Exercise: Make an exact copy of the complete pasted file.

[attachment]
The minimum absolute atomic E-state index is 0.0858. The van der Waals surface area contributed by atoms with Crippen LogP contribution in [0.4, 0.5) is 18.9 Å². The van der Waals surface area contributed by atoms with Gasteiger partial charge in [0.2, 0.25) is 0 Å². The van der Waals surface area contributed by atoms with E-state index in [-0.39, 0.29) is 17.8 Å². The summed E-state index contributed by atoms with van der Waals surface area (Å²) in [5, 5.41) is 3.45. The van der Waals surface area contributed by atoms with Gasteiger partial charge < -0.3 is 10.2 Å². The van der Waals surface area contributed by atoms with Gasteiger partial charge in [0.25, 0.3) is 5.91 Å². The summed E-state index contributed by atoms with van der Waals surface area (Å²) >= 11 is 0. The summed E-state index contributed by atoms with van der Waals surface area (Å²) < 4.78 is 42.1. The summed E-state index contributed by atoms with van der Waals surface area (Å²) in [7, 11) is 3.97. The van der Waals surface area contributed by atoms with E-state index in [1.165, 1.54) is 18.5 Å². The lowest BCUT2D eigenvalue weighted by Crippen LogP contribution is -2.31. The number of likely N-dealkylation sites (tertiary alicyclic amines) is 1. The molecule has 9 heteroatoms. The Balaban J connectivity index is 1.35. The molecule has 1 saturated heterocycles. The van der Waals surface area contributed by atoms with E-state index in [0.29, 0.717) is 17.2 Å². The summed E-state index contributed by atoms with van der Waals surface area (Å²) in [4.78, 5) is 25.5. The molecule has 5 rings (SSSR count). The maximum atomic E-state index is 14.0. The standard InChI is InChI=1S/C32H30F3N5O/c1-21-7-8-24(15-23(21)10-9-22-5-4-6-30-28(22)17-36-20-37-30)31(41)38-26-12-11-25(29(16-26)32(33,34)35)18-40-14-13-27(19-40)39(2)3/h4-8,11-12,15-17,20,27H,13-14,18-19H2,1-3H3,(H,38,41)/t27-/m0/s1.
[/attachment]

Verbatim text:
The minimum absolute atomic E-state index is 0.0858. The van der Waals surface area contributed by atoms with Crippen LogP contribution in [0.4, 0.5) is 18.9 Å². The van der Waals surface area contributed by atoms with Gasteiger partial charge in [0.2, 0.25) is 0 Å². The van der Waals surface area contributed by atoms with E-state index in [-0.39, 0.29) is 17.8 Å². The summed E-state index contributed by atoms with van der Waals surface area (Å²) in [5, 5.41) is 3.45. The van der Waals surface area contributed by atoms with Gasteiger partial charge < -0.3 is 10.2 Å². The van der Waals surface area contributed by atoms with Gasteiger partial charge in [0.25, 0.3) is 5.91 Å². The summed E-state index contributed by atoms with van der Waals surface area (Å²) >= 11 is 0. The summed E-state index contributed by atoms with van der Waals surface area (Å²) < 4.78 is 42.1. The summed E-state index contributed by atoms with van der Waals surface area (Å²) in [7, 11) is 3.97. The van der Waals surface area contributed by atoms with E-state index in [1.165, 1.54) is 18.5 Å². The lowest BCUT2D eigenvalue weighted by Crippen LogP contribution is -2.31. The number of likely N-dealkylation sites (tertiary alicyclic amines) is 1. The molecule has 9 heteroatoms. The Balaban J connectivity index is 1.35. The molecule has 1 saturated heterocycles. The van der Waals surface area contributed by atoms with E-state index in [0.29, 0.717) is 17.2 Å². The summed E-state index contributed by atoms with van der Waals surface area (Å²) in [4.78, 5) is 25.5. The molecule has 5 rings (SSSR count). The maximum atomic E-state index is 14.0. The standard InChI is InChI=1S/C32H30F3N5O/c1-21-7-8-24(15-23(21)10-9-22-5-4-6-30-28(22)17-36-20-37-30)31(41)38-26-12-11-25(29(16-26)32(33,34)35)18-40-14-13-27(19-40)39(2)3/h4-8,11-12,15-17,20,27H,13-14,18-19H2,1-3H3,(H,38,41)/t27-/m0/s1.